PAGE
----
In general, there is a $6 fine for every MPH over the speed limit in Virginia speeding cases. However, the fee increases to $7 per MPH when speeding in a school or work zone and $8 per MPH when speeding through a residential area—with an additional $200 in total. Speeding on a highway can lead to a fine between $200 and $500. On average, speeding tickets cost between $350 to $400 if you include taxes and other fees.
Getting a speeding ticket can be a frightening, stressful, and confusing experience, especially if it’s your first time. One of the most common questions our Harrisonburg traffic ticket attorney at Keefer Law Firm receive from clients is, “How much does a speeding ticket in Virginia cost?” The following is an overview of the state’s traffic ticket fines.
Traffic Ticket Fines in Virginia
You must understand that speeding tickets in the Old Dominion state are quite serious, resulting in expensive fines and points against your driving record. Additionally, if you drive at extremely high speeds, you may be charged with reckless driving, punishable by increased fines and even a jail sentence.
Virginia speeding tickets also lead to the following DMV demerit points, which will remain on your driving record for five years and affect auto insurance rates:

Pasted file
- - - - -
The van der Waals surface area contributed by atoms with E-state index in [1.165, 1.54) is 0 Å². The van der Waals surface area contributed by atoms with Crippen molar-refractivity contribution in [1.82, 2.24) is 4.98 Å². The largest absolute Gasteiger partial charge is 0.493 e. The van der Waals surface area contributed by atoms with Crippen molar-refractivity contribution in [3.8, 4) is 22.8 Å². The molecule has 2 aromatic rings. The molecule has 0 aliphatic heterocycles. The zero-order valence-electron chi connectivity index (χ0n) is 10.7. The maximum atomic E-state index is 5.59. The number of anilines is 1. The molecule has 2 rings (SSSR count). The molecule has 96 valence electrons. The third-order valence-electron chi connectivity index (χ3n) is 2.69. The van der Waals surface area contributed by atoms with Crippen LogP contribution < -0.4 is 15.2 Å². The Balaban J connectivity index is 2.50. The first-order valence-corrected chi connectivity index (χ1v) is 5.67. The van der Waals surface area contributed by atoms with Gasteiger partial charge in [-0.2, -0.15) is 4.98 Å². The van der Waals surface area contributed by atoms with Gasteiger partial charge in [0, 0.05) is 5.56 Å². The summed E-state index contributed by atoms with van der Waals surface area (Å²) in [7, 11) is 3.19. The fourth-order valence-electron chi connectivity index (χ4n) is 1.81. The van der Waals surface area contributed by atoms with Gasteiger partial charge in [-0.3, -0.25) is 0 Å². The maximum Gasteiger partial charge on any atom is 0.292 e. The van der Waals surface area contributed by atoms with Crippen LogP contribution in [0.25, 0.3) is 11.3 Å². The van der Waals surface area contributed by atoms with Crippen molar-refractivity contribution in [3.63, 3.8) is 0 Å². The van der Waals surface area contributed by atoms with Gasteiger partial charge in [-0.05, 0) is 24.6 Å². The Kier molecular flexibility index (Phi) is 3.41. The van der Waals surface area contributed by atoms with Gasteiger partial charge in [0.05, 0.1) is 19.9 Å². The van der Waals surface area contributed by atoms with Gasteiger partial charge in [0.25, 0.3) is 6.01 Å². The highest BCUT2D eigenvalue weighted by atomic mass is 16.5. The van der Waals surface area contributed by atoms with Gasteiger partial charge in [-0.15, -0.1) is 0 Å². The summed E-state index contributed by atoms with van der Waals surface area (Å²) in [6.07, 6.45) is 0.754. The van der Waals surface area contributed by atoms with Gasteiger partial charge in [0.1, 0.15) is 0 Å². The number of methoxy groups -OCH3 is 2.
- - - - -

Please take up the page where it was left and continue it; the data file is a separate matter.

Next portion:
- 3 Demerit Points – If you were found driving between one or nine MPH over the posted speed limit.
- 4 Demerit Points – If you were found driving between ten and 19 MPH over.
- 6 Demerit Points – If you were found driving over 20 MPH over.
If you are caught driving 20 MPH over the posted limit, or at least 80 MPH or more, you could be charged with reckless driving, which is a Class 1 misdemeanor. This kind of misdemeanor is punishable by a maximin $2,500 fine, license suspension for six months, and a jail term of up to 12 months.
How to Respond to a Ticket
If you believe that you were not speeding, you have the option of going to court in order to plead “not guilty.” During your scheduled court hearing, you will have the opportunity to explain your case and listen to the testimony of the officer who wrote the ticket.
If the judge rules in your favor, although you won’t face penalties, you may have to pay court fees. If the judge finds you guilty, you must pay the fine and court fees, as well as suffer the consequences of a speeding ticket (i.e. demerit points and increased insurance premiums).
Many people attempt to figure out if going to court is worth the cost of simply paying the fine. Remember taking a state-approved defensive driving course can reduce your demerit points.
If you have been charged with reckless driving, it is in your best interest to hire an experienced attorney. Your lawyers can evaluate your case, determine your available legal options, and provide an overview of the punishments you face to help you make the best legal decision possible.
Contact Keefer Law Firm and schedule a free consultation for more information today.